A: The moonflower I assume you are referring to is the Ipomoea alba, which is a morning glory relative. It is a vine that will get 8 to 10 feet in length and loves full sun. The best way to get it growing is to soak the seed overnight in tepid water. After that, plant the seeds where you want them. If given no fence or trellis to climb, the vine will languish in its setting. In some cases, it is attractive to do it. I would suggest coplanting with some morning glory seed to attract hummingbirds during the day and provide some additional color as the moonflower closes up with the morning sun. To plant, poke your index finger into the soil up to your second knuckle, drop the seed in, cover, water and stand back to allow nature to take its course during the summer!

Q: I have a spider plant that I have had for the last five years. The first two years or so, it did very well. It had many runners and it flowered. Since then, it has stopped doing both. It is very green and looks to be in good shape. Do you have any ideas on what is going on or what I can do? (e-mail reference)

A: It will get around to flowering and producing babies when it is good and ready to do so! This is triggered by carbohydrate accumulation and being pot-bound. The more light the plant gets (you can summer it outside), the more apt it is to get into a reproductive stage. Be patient. Don't overfertilize and do let it become pot-bound.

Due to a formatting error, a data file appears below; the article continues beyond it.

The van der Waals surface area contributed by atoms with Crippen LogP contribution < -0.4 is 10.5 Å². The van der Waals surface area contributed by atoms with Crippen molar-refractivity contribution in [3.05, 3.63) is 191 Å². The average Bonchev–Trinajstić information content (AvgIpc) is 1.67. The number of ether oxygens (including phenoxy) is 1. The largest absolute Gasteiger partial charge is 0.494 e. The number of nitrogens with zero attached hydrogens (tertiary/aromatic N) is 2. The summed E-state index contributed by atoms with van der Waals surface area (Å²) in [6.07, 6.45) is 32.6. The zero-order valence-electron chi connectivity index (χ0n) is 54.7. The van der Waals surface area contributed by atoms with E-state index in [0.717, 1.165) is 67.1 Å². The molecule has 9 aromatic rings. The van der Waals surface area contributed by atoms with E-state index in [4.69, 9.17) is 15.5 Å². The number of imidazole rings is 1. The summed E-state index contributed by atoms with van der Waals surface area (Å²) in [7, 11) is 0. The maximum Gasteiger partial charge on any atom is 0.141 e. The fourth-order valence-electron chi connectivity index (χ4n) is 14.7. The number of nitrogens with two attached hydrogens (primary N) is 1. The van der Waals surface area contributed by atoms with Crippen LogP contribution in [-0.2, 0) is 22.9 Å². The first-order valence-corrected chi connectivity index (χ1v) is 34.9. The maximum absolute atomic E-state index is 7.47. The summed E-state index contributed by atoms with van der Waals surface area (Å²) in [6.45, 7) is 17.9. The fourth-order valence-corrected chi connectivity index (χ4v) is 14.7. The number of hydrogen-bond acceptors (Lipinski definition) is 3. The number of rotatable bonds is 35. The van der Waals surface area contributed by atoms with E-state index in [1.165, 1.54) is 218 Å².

Q: We have two ornamental plum trees that are well-established but look pathetic now that spring has sprung. About 50 percent of the tree blossomed and has leaves. Was this a tough winter for this type of tree? Is there anything we can do to encourage them along? They were beautiful at one time. As always, I value your opinion because you haven't steered me wrong. (Turtle Lake, N.D.)

A: What you tell me doesn't leave much room for optimism. A leafless tree at this time of year is a good indication of there being no life in those branches without foliage. While the winter was bad, it shouldn't have been so bad that established plum trees would die. I suspect one of two problems. Either a canker has girdled those branches or there is borer activity. Check closely to see if there is any evidence of either. Cankers symptoms are discolored sunken areas on the branches and, in all likelihood, will be girdling the branch. Borers or bark beetles leave small holes about the diameter of pencil lead (bark beetles) or a backward D-shaped exit hole about the size of a sipping straw. If you see these pests, take a pocketknife and peel the bark back to check on channeling left by the grub larvae feeding on the cambium. If this is an insect problem, get some Bayer Advanced Tree and Shrub Insect Control and apply it according to the directions. This systemic material is applied around the base of the tree and translocated through the vascular system. It kills any future feeders for up to 12 months after application. If it is a canker disease, then a sample needs to be sent to a plant diagnostic clinic for analysis and recommendations.